In perhaps the most emblematic example of their defensive struggles during this latest rough stretch, the Orioles found themselves in a deficit they attempted to but couldn’t overcome thanks to a single that followed an error and ended with the batter at third base.
Amid an 8-7 loss Wednesday night in Cleveland that marked Baltimore’s 18th straight road defeat, left fielder DJ Stewart’s off-line throw home on Amed Rosario’s RBI single in the third inning put two in scoring position for José Ramírez as the Orioles held a one-run lead. Ramírez flipped the score with a two-run single to right, but he wasn’t done yet.
First baseman Trey Mancini cut off Austin Hays’ throw home and threw to shortstop Freddy Galvis at second, but Ramírez reversed direction and got in a rundown. Galvis tossed the ball to second baseman Pat Valaika, and as Ramírez sprinted past Galvis, Valaika flipped it back. Ramírez slid safely into second, where third baseman Maikel Franco moved to cover to assist with the rundown. That left third base vacated, allowing a helmetless Ramírez to dive into third with a three-base single.
“We didn’t do many things right on that,” manager Brandon Hyde said.
Back-to-back doubles followed, putting the Orioles down 6-3. Ryan Mountcastle, who had already driven in Mancini twice, did so again in the fifth and brought himself along, with his two-run homer cutting the deficit to one. It reached three again when Hunter Harvey allowed two runners he inherited from Akin to score on César Hernández’s triple, only for RBI singles from Hays and Franco in the seventh to get those runs back.
But the Orioles didn’t threaten again in their seventh straight loss.
“I thought we had a pretty good chance of coming back, just the way we were swinging the bats early in the game, too,” Mountcastle said. “Unfortunately, it just wasn’t enough.”
An 18th straight road loss brings the Orioles closer to the major league record of 22 shared by the 1943 Philadelphia Athletics, the 1963 New York Mets and the 2021 Arizona Diamondbacks, who moved into the tie Wednesday night.
The 18-game streak is the longest by an American League team since the Washington Senators also dropped 18 straight on the road in 1949.
The Orioles have one game left in this series against Cleveland and could get to 19 today before starting a homestand Friday night.
Starting pitcher Keegan Akin’s final line of eight earned runs allowed in a career-high 5 2/3 innings came with a strange beginning, middle and end.
He pitched acceptably through two innings, allowing a run on Ramírez’s solo home run in the first. But after the first six batters in third reached, he retired the next 11 consecutively. Hyde gave him the chance to complete six innings before a walk and single ended his night.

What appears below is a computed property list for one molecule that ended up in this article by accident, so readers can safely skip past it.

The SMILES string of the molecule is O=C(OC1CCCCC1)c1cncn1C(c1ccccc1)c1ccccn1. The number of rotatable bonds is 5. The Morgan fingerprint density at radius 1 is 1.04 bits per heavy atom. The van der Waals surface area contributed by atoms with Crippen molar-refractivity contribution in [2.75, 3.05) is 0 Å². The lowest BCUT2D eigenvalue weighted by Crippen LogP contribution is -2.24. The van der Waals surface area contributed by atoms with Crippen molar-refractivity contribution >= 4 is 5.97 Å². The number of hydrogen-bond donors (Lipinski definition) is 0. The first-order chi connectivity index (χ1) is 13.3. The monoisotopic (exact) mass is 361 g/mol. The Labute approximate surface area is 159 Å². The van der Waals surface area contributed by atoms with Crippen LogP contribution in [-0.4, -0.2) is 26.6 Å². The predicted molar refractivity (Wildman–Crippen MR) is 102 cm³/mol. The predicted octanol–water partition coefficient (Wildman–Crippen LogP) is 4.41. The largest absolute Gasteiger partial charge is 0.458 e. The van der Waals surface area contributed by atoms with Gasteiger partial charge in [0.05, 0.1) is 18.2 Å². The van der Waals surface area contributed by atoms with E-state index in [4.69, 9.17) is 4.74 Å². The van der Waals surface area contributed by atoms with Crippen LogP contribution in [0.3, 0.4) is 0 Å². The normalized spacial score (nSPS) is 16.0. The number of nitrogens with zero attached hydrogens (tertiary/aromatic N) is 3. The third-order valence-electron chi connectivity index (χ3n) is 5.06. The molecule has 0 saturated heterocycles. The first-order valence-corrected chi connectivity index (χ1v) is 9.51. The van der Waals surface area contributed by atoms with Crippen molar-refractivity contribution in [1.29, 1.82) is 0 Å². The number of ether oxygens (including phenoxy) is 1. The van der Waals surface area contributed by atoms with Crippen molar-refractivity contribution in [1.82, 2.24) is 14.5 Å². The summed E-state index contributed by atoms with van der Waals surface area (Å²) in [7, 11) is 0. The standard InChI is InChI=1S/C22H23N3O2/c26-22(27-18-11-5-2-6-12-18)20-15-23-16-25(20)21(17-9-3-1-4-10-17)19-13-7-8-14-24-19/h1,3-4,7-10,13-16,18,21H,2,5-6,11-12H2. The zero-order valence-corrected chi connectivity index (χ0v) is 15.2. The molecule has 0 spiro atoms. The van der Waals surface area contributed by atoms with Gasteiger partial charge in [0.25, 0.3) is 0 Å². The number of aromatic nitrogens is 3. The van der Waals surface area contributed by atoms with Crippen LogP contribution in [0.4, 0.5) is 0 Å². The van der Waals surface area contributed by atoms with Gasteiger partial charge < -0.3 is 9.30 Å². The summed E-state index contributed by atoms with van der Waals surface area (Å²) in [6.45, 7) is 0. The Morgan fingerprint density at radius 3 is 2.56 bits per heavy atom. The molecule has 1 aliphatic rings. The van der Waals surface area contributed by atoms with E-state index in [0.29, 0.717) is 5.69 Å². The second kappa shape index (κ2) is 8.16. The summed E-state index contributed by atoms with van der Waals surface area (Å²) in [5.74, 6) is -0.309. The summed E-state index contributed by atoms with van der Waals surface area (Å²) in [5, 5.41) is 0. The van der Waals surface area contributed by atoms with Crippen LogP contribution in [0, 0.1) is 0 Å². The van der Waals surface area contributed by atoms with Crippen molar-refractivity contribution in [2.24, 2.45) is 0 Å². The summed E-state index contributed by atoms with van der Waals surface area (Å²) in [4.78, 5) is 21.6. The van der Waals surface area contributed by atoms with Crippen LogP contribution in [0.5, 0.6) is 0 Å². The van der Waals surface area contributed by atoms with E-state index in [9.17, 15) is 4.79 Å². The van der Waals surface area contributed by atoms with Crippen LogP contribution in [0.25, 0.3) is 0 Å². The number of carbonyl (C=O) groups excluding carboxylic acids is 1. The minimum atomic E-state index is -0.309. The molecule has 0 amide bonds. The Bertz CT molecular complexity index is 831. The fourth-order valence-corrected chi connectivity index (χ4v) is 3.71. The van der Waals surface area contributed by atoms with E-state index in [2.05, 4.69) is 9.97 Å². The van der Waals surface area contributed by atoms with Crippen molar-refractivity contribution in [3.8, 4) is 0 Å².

“Definitely one of the more weirder outings that I’ve had,” Akin said. “Just happened pretty quick there in the third inning, but I felt like I had all my stuff. Just one of those nights. It didn’t pan out, didn’t work out, but there’s some positives from it. Retired 11 in a row, so that was kind of a positive for it. Keeping the pitch count down and getting into the sixth inning and getting those two outs there, so there’s some positives to look at, but obviously overall not really happy about it.”
The oddities didn’t end with Akin. As the closer of a team that hasn’t won in more than a week, left-hander Paul Fry had pitched only once since June 4 before he took the mound for the eighth. He got the first two outs quickly before a walk sandwiched between hit batters loaded the bases, but a groundout ended the threat.
Hyde pointed to Fry’s lack of usage in explaining his uncharacteristic command issues.
“He needs to pitch,” Hyde said. “He hadn’t pitched in four days. Before that, he hadn’t pitched in a while. I need to get him on the mound, but we’re trying to save him for times when the game’s close late, and we’re not getting there very often.”
Around the horn
Hyde kept Anthony Santander out of the lineup to give him a night off his sore ankle, leaving Galvis to bat third for only the sixth time in his career.. ... Orioles executive vice president and general manager Mike Elias said before the game that he and Hyde spoke with league representatives earlier Wednesday regarding the 10-game suspension and immediate ejections for players discovered to be using sticky substance to alter the ball. “This is something we’re really happy that is happening,” Elias said, praising the creation of a “level playing field.”